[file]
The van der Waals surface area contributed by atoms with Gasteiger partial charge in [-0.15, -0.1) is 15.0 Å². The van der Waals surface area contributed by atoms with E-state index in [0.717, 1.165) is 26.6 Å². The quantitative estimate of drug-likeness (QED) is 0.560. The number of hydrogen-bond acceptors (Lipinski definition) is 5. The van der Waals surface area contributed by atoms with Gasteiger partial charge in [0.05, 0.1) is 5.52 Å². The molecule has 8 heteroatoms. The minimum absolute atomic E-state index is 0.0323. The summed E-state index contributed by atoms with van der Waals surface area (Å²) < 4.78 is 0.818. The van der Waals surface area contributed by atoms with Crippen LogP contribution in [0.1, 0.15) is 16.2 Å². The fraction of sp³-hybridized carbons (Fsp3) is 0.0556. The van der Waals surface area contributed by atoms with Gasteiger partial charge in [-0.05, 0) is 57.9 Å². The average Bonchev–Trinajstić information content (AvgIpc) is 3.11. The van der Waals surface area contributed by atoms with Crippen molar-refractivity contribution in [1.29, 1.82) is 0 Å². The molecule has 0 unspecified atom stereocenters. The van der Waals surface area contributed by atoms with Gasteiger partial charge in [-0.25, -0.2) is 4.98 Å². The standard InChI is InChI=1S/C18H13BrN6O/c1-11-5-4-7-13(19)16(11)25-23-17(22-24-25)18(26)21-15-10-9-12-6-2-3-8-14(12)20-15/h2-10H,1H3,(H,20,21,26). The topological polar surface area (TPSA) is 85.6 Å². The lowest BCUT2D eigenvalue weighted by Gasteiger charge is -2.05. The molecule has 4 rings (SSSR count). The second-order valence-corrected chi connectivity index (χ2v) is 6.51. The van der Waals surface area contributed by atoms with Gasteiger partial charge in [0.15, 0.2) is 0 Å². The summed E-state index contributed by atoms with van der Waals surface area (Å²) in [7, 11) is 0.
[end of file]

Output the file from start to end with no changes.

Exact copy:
The van der Waals surface area contributed by atoms with Gasteiger partial charge in [-0.15, -0.1) is 15.0 Å². The van der Waals surface area contributed by atoms with E-state index in [0.717, 1.165) is 26.6 Å². The quantitative estimate of drug-likeness (QED) is 0.560. The number of hydrogen-bond acceptors (Lipinski definition) is 5. The van der Waals surface area contributed by atoms with Gasteiger partial charge in [0.05, 0.1) is 5.52 Å². The molecule has 8 heteroatoms. The minimum absolute atomic E-state index is 0.0323. The summed E-state index contributed by atoms with van der Waals surface area (Å²) < 4.78 is 0.818. The van der Waals surface area contributed by atoms with Crippen LogP contribution in [0.1, 0.15) is 16.2 Å². The fraction of sp³-hybridized carbons (Fsp3) is 0.0556. The van der Waals surface area contributed by atoms with Gasteiger partial charge in [-0.05, 0) is 57.9 Å². The average Bonchev–Trinajstić information content (AvgIpc) is 3.11. The van der Waals surface area contributed by atoms with Crippen molar-refractivity contribution in [1.29, 1.82) is 0 Å². The molecule has 0 unspecified atom stereocenters. The van der Waals surface area contributed by atoms with Gasteiger partial charge in [-0.25, -0.2) is 4.98 Å². The standard InChI is InChI=1S/C18H13BrN6O/c1-11-5-4-7-13(19)16(11)25-23-17(22-24-25)18(26)21-15-10-9-12-6-2-3-8-14(12)20-15/h2-10H,1H3,(H,20,21,26). The topological polar surface area (TPSA) is 85.6 Å². The lowest BCUT2D eigenvalue weighted by Gasteiger charge is -2.05. The molecule has 4 rings (SSSR count). The second-order valence-corrected chi connectivity index (χ2v) is 6.51. The van der Waals surface area contributed by atoms with Gasteiger partial charge in [0.15, 0.2) is 0 Å². The summed E-state index contributed by atoms with van der Waals surface area (Å²) in [7, 11) is 0.